US Bureau of Reclamation. The Colorado River Compact. https://www.usbr.gov/lc/region/pao/pdfiles/crcompct.pdf

US Bureau of Reclamation. The Law of the River. http://www.usbr.gov/lc/region/g1000/lawofrvr.html

Water Education Foundation. 1922-2007: 85 Years of the Colorado River Compact. http://www.watereducation.org/doc.asp?id=881

A Grand Old River

A Grand Old River: The Island Acres Part of James M. Robb Colorado River State Park Fruita, CO Courtesy Daniel Smith, Photographer
The Island Acres Part of
James M. Robb Colorado River State Park
Fruita, CO
Courtesy Daniel Smith, Photographer

The Colorado River from Dead Horse Point State Park, near Moab,Utah, USA Courtesy Phil Armitage, Photographer The Colorado River from
Dead Horse Point State Park,
near Moab,Utah, USA
Courtesy Phil Armitage, Photographer

Confluence of the Colorado and Green Rivers in Canyonlands National Park Courtesy USGS Photo by Marli Miller, Photographer Confluence of the Colorado and Green Rivers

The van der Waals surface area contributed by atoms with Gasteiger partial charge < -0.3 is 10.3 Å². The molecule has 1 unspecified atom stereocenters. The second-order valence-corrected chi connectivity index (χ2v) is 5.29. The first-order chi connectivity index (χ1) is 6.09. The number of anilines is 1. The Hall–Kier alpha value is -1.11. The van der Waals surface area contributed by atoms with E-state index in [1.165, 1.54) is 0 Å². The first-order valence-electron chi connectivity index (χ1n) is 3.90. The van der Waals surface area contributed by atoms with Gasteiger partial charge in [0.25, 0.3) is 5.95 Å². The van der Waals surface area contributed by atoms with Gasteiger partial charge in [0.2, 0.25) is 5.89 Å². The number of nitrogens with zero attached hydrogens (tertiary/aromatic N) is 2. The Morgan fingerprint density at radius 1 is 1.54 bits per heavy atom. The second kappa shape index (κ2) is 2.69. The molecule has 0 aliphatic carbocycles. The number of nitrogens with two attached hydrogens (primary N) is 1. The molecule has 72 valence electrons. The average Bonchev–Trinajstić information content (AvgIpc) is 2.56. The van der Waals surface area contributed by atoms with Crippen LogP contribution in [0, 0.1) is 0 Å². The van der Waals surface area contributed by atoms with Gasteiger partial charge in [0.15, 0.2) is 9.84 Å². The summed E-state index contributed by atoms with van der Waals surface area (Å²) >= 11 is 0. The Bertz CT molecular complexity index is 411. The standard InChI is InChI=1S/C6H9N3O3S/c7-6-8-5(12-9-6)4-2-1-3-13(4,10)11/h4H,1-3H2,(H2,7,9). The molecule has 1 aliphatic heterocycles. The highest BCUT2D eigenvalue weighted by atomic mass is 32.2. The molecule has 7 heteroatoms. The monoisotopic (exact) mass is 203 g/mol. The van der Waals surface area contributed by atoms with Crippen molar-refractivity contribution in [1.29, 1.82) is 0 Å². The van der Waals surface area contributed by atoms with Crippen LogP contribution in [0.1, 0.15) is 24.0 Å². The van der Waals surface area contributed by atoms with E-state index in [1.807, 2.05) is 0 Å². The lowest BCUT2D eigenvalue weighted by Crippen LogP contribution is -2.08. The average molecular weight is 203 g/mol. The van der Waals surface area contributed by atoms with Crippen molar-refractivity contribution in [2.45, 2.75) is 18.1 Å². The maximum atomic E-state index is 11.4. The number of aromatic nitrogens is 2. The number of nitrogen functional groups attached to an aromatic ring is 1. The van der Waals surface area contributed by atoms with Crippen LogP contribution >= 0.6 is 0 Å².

in Canyonlands National Park
Courtesy USGS
Photo by Marli Miller, Photographer

Confluence of the Colorado and Green Rivers in Canyonlands National Park Courtesy National Park Service Confluence of the Colorado and Green Rivers
in Canyonlands National Park
Courtesy National Park Service

Map of the Colorado River Watershed by Karl Musser based on USGS data This file is licensed under the CCA ShareAlike 2.5 License. Map of the Colorado River Watershed
by Karl Musser based on USGS data
This file is licensed under the
CCA ShareAlike 2.5 License.

Hi, I’m Holly Strand of Stokes Nature Center in beautiful Logan Canyon.

The Colorado River is the largest waterway in the southwest. 1,450 miles long, the Colorado River basin drains 248,000 square miles in 7 large states. In Utah, the river enters near Cisco south of I-70, winds its way through Arches and Canyonlands National Parks, then flows through Glen Canyon and exits south into Arizona.